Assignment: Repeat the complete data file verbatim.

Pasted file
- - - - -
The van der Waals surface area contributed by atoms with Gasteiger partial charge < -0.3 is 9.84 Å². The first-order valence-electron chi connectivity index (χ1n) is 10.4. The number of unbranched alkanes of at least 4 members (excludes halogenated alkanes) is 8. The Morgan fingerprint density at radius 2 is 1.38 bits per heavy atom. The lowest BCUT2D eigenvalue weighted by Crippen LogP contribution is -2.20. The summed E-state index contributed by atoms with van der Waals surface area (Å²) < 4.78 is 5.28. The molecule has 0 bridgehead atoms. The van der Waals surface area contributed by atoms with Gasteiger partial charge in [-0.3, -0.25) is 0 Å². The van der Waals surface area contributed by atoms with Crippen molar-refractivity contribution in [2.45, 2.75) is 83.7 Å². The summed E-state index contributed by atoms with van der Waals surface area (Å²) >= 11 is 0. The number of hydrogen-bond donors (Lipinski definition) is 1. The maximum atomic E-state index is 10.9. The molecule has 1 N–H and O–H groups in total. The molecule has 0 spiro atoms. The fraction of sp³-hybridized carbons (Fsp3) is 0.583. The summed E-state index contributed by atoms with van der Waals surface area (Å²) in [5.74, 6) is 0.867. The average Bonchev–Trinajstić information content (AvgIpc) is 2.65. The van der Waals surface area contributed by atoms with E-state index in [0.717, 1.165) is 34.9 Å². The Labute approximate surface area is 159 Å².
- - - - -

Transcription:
The van der Waals surface area contributed by atoms with Gasteiger partial charge < -0.3 is 9.84 Å². The first-order valence-electron chi connectivity index (χ1n) is 10.4. The number of unbranched alkanes of at least 4 members (excludes halogenated alkanes) is 8. The Morgan fingerprint density at radius 2 is 1.38 bits per heavy atom. The lowest BCUT2D eigenvalue weighted by Crippen LogP contribution is -2.20. The summed E-state index contributed by atoms with van der Waals surface area (Å²) < 4.78 is 5.28. The molecule has 0 bridgehead atoms. The van der Waals surface area contributed by atoms with Gasteiger partial charge in [-0.3, -0.25) is 0 Å². The van der Waals surface area contributed by atoms with Crippen molar-refractivity contribution in [2.45, 2.75) is 83.7 Å². The summed E-state index contributed by atoms with van der Waals surface area (Å²) >= 11 is 0. The number of hydrogen-bond donors (Lipinski definition) is 1. The maximum atomic E-state index is 10.9. The molecule has 1 N–H and O–H groups in total. The molecule has 0 spiro atoms. The fraction of sp³-hybridized carbons (Fsp3) is 0.583. The summed E-state index contributed by atoms with van der Waals surface area (Å²) in [5.74, 6) is 0.867. The average Bonchev–Trinajstić information content (AvgIpc) is 2.65. The van der Waals surface area contributed by atoms with E-state index in [0.717, 1.165) is 34.9 Å². The Labute approximate surface area is 159 Å².